I started writing this blog in the fall of 2015. Over the past two years, I have used it to ask and answer questions about my life, some vital, some less so. In large part, writing a post is, for me, a means of spitballing with the world, and myself, about whatever question is making the most noise in my head at the time. Today that question is this: What’s next?
Now that I have been stablish on my medication for about a month, what is the next step, the next thing to be done, the next goal to achieve before moving on to the one after that until I finally reach the place where it all feels like normal to me again?
I had recently spent a great deal of time trying to figure this out for myself before remembering I have paid experts who can tell me these things. So, I asked my therapist. Specifically, because it is football season and I am a dork, I asked her if there is a goal post now and, if so, where is it? Unfortunately, her answer was basically to punt (ha!) and say that, at this point, what well and good looks like to me is for me to decide and then work towards. I considered objecting as non-responsive but thought better of it because (a) not a lawyer anymore and (b) she’s most likely giving me the most responsive answer there is. I just don’t like it.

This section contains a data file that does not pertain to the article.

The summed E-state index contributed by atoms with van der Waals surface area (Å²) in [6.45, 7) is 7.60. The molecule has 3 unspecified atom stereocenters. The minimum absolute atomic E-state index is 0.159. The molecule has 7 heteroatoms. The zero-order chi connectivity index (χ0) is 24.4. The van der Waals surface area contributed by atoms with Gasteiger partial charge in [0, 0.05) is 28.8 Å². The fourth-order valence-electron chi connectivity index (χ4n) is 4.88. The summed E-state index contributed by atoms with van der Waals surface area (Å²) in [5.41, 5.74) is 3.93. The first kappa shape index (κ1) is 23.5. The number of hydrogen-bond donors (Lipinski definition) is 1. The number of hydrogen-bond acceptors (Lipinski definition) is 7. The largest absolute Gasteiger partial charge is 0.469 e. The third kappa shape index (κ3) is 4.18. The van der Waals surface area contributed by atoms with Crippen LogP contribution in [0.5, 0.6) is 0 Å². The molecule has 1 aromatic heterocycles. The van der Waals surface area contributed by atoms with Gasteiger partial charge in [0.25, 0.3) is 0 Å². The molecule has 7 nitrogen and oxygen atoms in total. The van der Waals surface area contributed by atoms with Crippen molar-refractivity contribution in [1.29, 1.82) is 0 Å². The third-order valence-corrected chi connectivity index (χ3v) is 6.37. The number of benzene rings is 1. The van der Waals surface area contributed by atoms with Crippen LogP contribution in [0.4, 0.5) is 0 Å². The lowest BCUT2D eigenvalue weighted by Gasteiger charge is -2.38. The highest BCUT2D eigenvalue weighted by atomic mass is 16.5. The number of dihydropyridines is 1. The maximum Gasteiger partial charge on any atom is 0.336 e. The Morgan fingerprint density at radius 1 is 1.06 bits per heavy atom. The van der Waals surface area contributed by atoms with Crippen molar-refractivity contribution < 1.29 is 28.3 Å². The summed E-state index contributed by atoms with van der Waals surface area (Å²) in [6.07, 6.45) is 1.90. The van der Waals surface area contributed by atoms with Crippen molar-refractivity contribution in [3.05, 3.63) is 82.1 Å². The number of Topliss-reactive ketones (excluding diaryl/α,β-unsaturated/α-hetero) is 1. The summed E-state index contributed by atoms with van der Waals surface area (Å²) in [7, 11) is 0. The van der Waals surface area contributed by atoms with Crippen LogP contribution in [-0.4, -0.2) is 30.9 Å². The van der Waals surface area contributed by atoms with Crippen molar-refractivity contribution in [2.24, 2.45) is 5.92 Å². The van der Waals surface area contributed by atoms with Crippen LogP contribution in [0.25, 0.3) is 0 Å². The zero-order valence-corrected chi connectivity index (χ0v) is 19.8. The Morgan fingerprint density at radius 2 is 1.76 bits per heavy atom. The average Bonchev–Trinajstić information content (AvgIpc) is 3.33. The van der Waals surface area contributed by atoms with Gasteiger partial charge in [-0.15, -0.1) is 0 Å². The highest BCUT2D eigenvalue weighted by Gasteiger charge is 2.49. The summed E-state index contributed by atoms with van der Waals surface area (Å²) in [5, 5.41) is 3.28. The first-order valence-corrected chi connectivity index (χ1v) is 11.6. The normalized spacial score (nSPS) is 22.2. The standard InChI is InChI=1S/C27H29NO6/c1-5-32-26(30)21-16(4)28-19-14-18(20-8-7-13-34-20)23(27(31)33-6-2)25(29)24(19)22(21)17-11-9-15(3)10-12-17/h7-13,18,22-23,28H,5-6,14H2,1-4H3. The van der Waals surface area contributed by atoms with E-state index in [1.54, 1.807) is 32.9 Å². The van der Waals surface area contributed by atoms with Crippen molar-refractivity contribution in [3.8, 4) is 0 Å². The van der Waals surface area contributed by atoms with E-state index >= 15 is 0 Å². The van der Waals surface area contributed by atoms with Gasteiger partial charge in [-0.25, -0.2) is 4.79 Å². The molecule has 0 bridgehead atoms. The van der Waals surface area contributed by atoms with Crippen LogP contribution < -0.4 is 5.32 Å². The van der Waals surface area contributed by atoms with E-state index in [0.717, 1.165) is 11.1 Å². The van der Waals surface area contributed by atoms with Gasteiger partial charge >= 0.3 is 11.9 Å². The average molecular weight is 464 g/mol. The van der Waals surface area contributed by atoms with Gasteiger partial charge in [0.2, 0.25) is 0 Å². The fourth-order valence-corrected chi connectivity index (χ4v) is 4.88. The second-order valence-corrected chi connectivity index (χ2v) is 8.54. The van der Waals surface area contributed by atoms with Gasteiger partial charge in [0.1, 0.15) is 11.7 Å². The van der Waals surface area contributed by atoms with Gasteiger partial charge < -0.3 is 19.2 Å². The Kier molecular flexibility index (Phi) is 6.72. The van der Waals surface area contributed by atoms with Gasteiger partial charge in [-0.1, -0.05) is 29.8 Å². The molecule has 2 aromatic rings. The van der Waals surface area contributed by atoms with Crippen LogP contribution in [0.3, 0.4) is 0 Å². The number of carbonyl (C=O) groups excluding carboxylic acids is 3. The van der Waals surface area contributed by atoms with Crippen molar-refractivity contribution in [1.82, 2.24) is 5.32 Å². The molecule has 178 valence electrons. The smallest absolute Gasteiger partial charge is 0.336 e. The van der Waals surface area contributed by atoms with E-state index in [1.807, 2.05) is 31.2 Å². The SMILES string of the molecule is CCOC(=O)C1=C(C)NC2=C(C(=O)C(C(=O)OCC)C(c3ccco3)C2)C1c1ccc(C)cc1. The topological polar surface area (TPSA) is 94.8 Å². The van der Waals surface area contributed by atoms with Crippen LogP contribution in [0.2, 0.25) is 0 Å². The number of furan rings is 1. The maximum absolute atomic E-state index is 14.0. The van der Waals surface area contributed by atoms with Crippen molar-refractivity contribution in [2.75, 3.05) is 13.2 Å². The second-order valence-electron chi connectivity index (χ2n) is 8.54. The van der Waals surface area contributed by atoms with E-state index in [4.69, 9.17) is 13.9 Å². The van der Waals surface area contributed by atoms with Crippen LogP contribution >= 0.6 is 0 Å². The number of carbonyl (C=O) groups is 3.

For more than a year now, I have had a relatively detailed map to follow away from sickness and towards wellness. I went to treatment. I changed medications. I resigned from my job. I went to therapy. I changed therapists. I changed doctors. I changed medications, again. I lived many, many weeks focused on making it from my bed in the morning back to my bed at night without doing or saying anything harmful to myself or others. It may have looked like I was just puttering around the house and hanging out with my family but, believe me, I was fighting for my life some of those days. A lot of those days. That’s the thing, or one of the many things, that’s hard about mental illness, right? Other people can’t see it. They can’t see the pain or anger or fear or sadness. They can’t feel those things either. They can’t feel what it is like to fight back against those things using the same weapon that is trying to kill you: your mind. It is a fucked-up thing to be fighting with your own mind, not to mention your heart and your soul. It hurts so much you want to die. And some of us do.
I didn’t die, obviously. And now I’m not on the front lines everyday battling for my sanity. So, what do I do now? Obviously, maintaining my mental health requires a myriad of tasks, daily and weekly, but does not fill up every minute of my day. Those extra minutes are currently filled with kid stuff and house stuff. I’m also trying to write more, more on this blog but mostly for other platforms like mental health websites. I’m also in the very early stages of maybe sort of pitching a book but I’m not fully committed and so mostly it doesn’t get worked on. And, really, that’s my problem, or my question. Does well and good look to me like a mom who writes from home in between drop-off and pick-up? Or a full-time attorney who is also a mom and a wife and a human in her spare time? Or a part-time attorney trying not to work full-time hours? Or something else entirely?